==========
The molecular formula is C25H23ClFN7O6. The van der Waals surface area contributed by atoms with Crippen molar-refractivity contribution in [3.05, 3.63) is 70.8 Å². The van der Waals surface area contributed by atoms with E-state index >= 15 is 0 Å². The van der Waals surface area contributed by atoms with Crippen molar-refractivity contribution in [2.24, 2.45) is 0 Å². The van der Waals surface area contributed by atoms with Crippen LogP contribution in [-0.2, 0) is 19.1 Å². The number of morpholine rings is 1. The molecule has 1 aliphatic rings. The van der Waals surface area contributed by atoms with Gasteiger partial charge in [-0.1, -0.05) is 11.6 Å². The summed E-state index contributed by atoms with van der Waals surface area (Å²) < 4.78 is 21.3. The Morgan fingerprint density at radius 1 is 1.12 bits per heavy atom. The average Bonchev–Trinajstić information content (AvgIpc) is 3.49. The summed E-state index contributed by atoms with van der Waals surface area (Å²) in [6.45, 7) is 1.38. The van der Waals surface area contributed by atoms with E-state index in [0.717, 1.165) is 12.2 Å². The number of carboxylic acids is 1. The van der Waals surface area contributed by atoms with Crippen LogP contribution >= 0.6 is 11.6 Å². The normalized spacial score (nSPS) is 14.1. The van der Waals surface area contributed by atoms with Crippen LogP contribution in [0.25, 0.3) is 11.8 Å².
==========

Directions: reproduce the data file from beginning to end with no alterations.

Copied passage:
The molecular formula is C25H23ClFN7O6. The van der Waals surface area contributed by atoms with Crippen molar-refractivity contribution in [3.05, 3.63) is 70.8 Å². The van der Waals surface area contributed by atoms with E-state index >= 15 is 0 Å². The van der Waals surface area contributed by atoms with Crippen molar-refractivity contribution in [2.24, 2.45) is 0 Å². The van der Waals surface area contributed by atoms with Crippen LogP contribution in [-0.2, 0) is 19.1 Å². The number of morpholine rings is 1. The molecule has 1 aliphatic rings. The van der Waals surface area contributed by atoms with Gasteiger partial charge in [-0.1, -0.05) is 11.6 Å². The summed E-state index contributed by atoms with van der Waals surface area (Å²) < 4.78 is 21.3. The Morgan fingerprint density at radius 1 is 1.12 bits per heavy atom. The average Bonchev–Trinajstić information content (AvgIpc) is 3.49. The summed E-state index contributed by atoms with van der Waals surface area (Å²) in [6.45, 7) is 1.38. The van der Waals surface area contributed by atoms with E-state index in [0.717, 1.165) is 12.2 Å². The number of carboxylic acids is 1. The van der Waals surface area contributed by atoms with Crippen LogP contribution >= 0.6 is 11.6 Å². The normalized spacial score (nSPS) is 14.1. The van der Waals surface area contributed by atoms with Crippen LogP contribution in [0.25, 0.3) is 11.8 Å².